A Special (and Urgent) Rum Rebellion Alert from Greg Canavan

In this special essay for Rum Rebellion readers, we’re going to take you on a quick tour of the history of the global monetary system.

Later this week, Ryan Dinse and I (Greg Canavan) will be releasing a new guide we’ve been working on.

Cryptocurrencies, within the space of a volatile few months, have come under extreme pressure. Even some crypto proponents are calling it a bear market.

But where others see this as a sign of weakness in the new decentralised system…others (and not just us) see a great opportunity opening up.

What’s coming later this week is a specific, detailed primer (outlining specific strategies and specific coins) to help you take advantage of this window while it’s still open. It may not be for long.

This is a chance to gain a foothold in a new financial system that may define the rules of investing for the second half of this decade and all of the next.

First, though, you need some big-picture background.

Forget all the daily lurches of the Bitcoin [BTC] price for a second. You need an understanding of the new money system that’s developing.

To understand what comes next and how it might evolve, you have to understand what came before. It will also give you the ability to see the recent crypto volatility in a new light. That is, we are in the era of price discovery.

Price discovery is a process of collective learning, mixed with bouts of fear and greed.

For every person buying crypto because it’s ‘going up’ (or selling because it’s ‘going down’), there are others who are genuinely trying to understand the asset and the system it’s a part of.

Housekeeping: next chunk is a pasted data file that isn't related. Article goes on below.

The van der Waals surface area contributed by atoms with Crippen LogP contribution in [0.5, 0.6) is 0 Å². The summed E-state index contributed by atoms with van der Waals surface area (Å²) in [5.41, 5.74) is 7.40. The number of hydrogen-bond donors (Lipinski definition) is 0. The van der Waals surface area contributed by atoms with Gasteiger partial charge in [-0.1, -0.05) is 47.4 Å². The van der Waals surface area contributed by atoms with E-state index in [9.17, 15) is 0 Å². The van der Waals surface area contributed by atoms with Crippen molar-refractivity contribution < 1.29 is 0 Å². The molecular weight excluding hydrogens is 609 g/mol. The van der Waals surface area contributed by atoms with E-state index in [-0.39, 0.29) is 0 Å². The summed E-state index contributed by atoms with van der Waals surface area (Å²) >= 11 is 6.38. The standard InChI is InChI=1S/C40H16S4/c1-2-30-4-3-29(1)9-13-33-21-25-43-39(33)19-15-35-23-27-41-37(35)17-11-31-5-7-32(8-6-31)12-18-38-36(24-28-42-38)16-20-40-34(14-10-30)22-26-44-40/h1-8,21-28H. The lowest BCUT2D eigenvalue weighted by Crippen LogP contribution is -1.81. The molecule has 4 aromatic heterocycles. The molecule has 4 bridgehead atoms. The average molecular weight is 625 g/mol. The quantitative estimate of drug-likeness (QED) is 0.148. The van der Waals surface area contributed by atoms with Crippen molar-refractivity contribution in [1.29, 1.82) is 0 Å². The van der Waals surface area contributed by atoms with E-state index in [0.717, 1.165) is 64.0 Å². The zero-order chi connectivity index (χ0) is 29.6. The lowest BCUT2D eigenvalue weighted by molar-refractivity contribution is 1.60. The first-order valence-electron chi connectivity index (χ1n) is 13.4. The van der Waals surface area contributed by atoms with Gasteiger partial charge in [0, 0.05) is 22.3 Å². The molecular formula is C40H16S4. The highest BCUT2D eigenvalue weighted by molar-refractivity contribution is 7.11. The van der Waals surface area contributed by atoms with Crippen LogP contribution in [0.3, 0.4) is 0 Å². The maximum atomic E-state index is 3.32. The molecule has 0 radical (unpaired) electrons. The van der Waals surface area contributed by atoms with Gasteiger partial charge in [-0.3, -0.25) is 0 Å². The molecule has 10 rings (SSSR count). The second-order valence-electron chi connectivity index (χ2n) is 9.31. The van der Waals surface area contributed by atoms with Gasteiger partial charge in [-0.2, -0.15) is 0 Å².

Once you get this big picture, sell-offs and ‘FUD’ (fear, uncertainty, doubt) in the crypto space are much easier to comprehend. They’re just a part of an evolving new system. And they actually present you with opportunities…if you see them through the prism of what we call ‘The New Game’.

To understand where things are going,
we need to go back…

This may seem like a bit of a jump from cryptocurrencies…but bear with me. To get the big picture of where we’re heading next, we need to go back to the early 20th century.

In most parts of the industrialised world, money was as ‘good as gold’.

The gold standard existed and most countries adhered to it to varying degrees. But because money was ‘hard’, economies were prone to devastating downturns and stock markets were extremely volatile.

In a hard money system, there was no central bank or government to come to the rescue. Societies took their medicine, recovered, and moved on. The other point to note is that gold was money in the hands of the people. Gold coins were legal tender. Money was highly decentralised. As a result, governments and central banks had limited power.

The First World War and the rise of democracy changed that. Hard money was incompatible with both. So gold started a long process of demonetisation.

It was still a very good store of wealth, but gold became concentrated in the hands of first the commercial banks, then the central banks. Gold (money) became centralised.

The petrodollar

The final step in this process occurred with Nixon’s closing of the ‘gold window’.

This was a system that allowed foreign central banks to swap their excess dollars for gold. That happened in 1971. That’s why the 1970s was such a volatile period economically. To help provide stability to the unhinged dollar, Henry Kissinger negotiated an arrangement with the Saudis. The US would provide military support provided the Saudis bought US treasuries with the US dollars they received.

Foreign Policy

Source: Foreign Policy

In this way, US dollars flowed back into the system and helped stabilise a precarious exchange rate.